Tel Aviv Diary: Anti-Semitism Abroad Met by Intolerance at Home

U.S. President Barack Obama speaks at the Righteous Among the Nations Award Ceremony, organized for the first time in the U.S. by Yad Vashem, at the Israeli Embassy in Washington, D.C., on January 27. "Here, tonight, we must confront the reality that around the world, anti-Semitism is on the rise," Obama said. Kevin Lamarque/Reuters

Wednesday, January 27, was International Holocaust Remembrance Day, which commemorates the liberation of survivors from Auschwitz, the largest Nazi concentration and death camp.

Israel's official day set aside for Holocaust commemoration takes place in the spring and is timed to the anniversary of the Warsaw Ghetto uprising.

Wednesday was also the day Israelis watched images of Italy's enthusiastic reception of Iranian President Hassan Rouhani, the head of state of a country that is holding its annual contest for the best cartoon poking fun at the Holocaust.

Now that the sanctions surrounding Iran's illegal nuclear program have been removed, Europeans have been tripping over themselves to do business with this murderous regime, whose behavior has not been tempered by the newly signed P5+1 agreement.

In contrast, Israelis woke up this morning to hear the story of President Barack Obama's participation at the event commemorating International Holocaust Remembrance Day at the Israeli Embassy. To those in Israel, particularly those on the right who do not like Obama, it was a moment of cognitive dissonance to hear the U.S. president say:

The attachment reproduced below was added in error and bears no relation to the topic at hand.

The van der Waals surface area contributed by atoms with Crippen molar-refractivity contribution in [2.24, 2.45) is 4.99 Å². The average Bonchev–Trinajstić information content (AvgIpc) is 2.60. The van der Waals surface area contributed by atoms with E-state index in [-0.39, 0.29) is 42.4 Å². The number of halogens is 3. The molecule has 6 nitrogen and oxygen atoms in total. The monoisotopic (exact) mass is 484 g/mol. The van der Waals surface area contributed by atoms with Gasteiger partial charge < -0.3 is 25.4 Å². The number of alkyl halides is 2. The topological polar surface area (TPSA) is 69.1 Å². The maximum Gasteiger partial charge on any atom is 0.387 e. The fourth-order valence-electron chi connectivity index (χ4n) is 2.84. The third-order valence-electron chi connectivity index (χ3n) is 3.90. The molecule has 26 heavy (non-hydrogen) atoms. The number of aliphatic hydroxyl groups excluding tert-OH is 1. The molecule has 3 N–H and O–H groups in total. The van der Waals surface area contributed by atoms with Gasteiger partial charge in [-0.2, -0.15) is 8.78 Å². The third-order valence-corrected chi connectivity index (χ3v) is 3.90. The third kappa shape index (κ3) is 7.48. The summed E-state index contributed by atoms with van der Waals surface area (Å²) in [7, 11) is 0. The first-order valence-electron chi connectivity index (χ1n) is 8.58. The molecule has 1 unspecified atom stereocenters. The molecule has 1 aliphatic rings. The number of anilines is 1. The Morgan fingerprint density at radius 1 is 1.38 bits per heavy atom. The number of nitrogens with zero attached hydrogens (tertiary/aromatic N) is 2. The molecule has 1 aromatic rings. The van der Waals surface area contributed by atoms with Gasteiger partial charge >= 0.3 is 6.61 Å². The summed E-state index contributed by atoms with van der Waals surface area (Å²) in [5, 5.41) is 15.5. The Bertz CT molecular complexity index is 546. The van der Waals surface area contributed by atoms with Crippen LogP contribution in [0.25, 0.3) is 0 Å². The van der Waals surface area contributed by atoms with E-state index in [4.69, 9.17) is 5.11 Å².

Here, tonight, we must confront the reality that around the world, anti-Semitism is on the rise. We cannot deny it. When we see some Jews leaving major European cities, where their families have lived for generations, because they no longer feel safe; when Jewish centers are targeted from Mumbai to Overland Park, Kansas; when swastikas appear on college campuses—when we see all that and more, we must not be silent.

The president went on to say that when any Jew anywhere is targeted just for being Jewish, we all have to respond as Roddie Edmonds (a U.S. vet who was honored for saving Jews during the Holocaust) did—with the words "We are all Jews."

Obama ended the night by saying, "God bless the state of Israel."

Obama's words were a soothing counterpoint to remarks by U.N. Secretary-General Ban Ki-moon, who while condemning violent attacks seemingly justified them against Israelis by saying that due to "the stifling occupation of the Palestinians," it is "human nature" to protest occupation.

While most Israelis realize there is some connection between the occupation and violence, they also know that the violence started before the 1967 Six-Day War, and in fact even before the establishment of the state.

The most recent heinous attacks have taken a different turn, as the knifings have been directed at women and have resulted in the death of two. For the past few days, Israelis have been seeing photos of the smiling faces of Dafna Meir and Shlomit Krigman, two young women cut down in the prime of their lives. It is hard to understand how the U.N. secretary-general can find any excuse that justifies the knifing of two unarmed women in or near their homes.